There ain't NO free lunch. Not no how, not no where!

(post #83134, reply #7 of 25)

why not use a 3x10?

I have an extra in the shop, they are stock at the yards around here, not hard to find at all and look decent, esp with clapboards

 

 


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(post #83134, reply #8 of 25)

Ya know, Broan makes a wallcap that is the same dimensioin as the rectangle vent on the microwave.


Its alot easier if you dont have to transition sizes and you'll have a little more room in the cabinet above the micro.


Edited 7/13/2008 8:58 pm ET by MSA1

 

Family.....They're always there when they need you.

(post #83134, reply #10 of 25)

Well, of course I'd rather use a 3x10 wall cap, but unfortunately, there's a stud running down the wall right in the middle of the where the vent would exit. If theres a way to get a 3x10 straight duct up into the cabinet, then somehow shifted over about 6 inches, I sure can't figure out how...
Any ideas?

(post #83134, reply #11 of 25)

A small header as if you were making a window opening? But this might be a bit much if it's not new construction.

Scott.

Always remember those first immortal words that Adam said to Eve, “You’d better stand back, I don’t know how big this thing’s going to get.”

(post #83134, reply #12 of 25)

Existing construction, so header is out of the question. We don't really need the cabinet space, so I'll just transition into a 6" round, use an adjustable elbow to get my offset and then a 6" 90 to the wall cap. If wifey doesn't like it, then I'll just build a cover panel and cut the shelves shallow (to maybe 4-6" deep).

(post #83134, reply #13 of 25)

That's exactly what I did. Works fine. Heaps of improvement in noise and volume over the 4".

Scott.

Always remember those first immortal words that Adam said to Eve, “You’d better stand back, I don’t know how big this thing’s going to get.”

(post #83134, reply #17 of 25)

You could also install a flat 45 3x10 offset (2 curved pieces) ... like a lot of the other stuff, not common, but available.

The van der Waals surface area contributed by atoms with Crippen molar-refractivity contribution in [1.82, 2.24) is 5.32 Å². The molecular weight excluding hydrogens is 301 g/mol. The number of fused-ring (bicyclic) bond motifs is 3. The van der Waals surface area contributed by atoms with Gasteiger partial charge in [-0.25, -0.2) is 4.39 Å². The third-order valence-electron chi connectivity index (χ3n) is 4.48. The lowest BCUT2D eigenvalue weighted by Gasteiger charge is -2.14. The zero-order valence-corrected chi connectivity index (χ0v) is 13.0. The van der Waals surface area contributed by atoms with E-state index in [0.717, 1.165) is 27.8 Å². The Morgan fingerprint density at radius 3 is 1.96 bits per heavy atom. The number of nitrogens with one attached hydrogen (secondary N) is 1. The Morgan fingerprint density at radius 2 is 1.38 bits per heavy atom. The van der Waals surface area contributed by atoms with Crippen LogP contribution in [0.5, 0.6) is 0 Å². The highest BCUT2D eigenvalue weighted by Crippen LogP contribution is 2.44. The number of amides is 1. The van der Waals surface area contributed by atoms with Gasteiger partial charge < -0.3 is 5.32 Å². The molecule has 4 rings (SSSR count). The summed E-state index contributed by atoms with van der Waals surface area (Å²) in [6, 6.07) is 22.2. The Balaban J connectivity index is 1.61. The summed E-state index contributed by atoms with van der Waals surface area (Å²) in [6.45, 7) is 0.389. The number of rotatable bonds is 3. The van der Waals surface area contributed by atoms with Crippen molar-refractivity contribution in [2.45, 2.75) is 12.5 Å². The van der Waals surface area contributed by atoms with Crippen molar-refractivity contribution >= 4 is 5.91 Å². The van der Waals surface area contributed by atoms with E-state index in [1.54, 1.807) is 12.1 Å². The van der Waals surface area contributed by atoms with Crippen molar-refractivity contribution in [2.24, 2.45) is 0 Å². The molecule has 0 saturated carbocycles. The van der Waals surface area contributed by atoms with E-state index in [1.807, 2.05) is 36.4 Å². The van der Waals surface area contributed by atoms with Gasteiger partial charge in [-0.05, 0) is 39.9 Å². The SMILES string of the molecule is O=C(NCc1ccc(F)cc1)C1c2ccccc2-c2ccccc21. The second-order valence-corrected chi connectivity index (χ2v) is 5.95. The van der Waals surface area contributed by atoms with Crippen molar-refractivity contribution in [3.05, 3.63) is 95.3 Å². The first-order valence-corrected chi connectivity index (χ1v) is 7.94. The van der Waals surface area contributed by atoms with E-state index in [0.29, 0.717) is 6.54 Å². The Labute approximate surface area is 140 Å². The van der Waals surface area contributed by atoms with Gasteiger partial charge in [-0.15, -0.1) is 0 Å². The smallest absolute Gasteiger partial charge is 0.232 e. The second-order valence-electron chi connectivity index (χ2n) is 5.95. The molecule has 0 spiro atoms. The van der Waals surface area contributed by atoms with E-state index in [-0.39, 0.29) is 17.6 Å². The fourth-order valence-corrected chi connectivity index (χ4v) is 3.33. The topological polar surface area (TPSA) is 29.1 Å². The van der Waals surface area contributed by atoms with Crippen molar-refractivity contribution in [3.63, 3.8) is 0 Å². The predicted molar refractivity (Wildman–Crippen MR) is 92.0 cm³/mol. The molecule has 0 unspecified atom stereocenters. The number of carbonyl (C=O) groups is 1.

There ain't NO free lunch. Not no how, not no where!

(post #83134, reply #19 of 25)

Could you elaborate on the "flat 45" thing you're talking about? Would that installation be straight up into the cabinet, 45 over to the right (or left as it may), then up as much as it takes to get over 6" or so, then 45 around to straight up, and finally a 90 into a 3x10 wall cap?

(post #83134, reply #22 of 25)

Sounds right; I think you understand.

There ain't NO free lunch. Not no how, not no where!

(post #83134, reply #25 of 25)

If theres a way to get a 3x10 straight duct up into the cabinet, then somehow shifted over about 6 inches, I sure can't figure out how...

Check out this site.
http://www.nutonesales.com/installation.html
There's a horizontal elbow in the "transitions and elbows" section. If you cut that in half at 45°, flip it over and rejoin it to the other half, I think you'd get about a 5" lateral shift out of it. A little bit of straight 3 1/4 x 10 duct would shift it further if needed, then use a 90° elbow and a wall cap to the outside.

Oops, I didn't notice the last post that makes this easy solution moot.
BruceT


Edited 7/21/2008 11:27 pm by brucet9

BruceT

(post #83134, reply #15 of 25)

(post #83134, reply #21 of 25)

Thanks for the links to the copper caps. They look great! Anyone care to speculate whether or not there's a galvanic reaction problem when you mate the copper cap to steel ductwork?

For my house, though, a copper wall cap is kind of like putting lipstick on a pig. I think the way I'd like to go is get 3x10 wall cap and paint it the color of the clapboards and make it disappear as much as possible. The 3x10 caps at Home Despot look a lot better (to me) than the 6" round and it seemed like the dampers sealed a lot better.

(post #83134, reply #18 of 25)

rasher,


OK, I will be the outside the box thinker and ask why you just don't go with the ventless option if your microwave has it?  I know many new ones do.  You just change the filter every so often and you are good to go.


Don't want to debate the pros and cons of vented vs. ventless as I like venting myself...just thought I'd mention it.


Mike

(post #83134, reply #20 of 25)

We've been living with ventless for 6 years now and I hate it. Our house is very "open plan" and so any time a pan broil or saute anything, it stinks up the whole house. It wasn't until last week that I realized I could just convert the thing to vented and eliminate one more (small) source of stress from my life.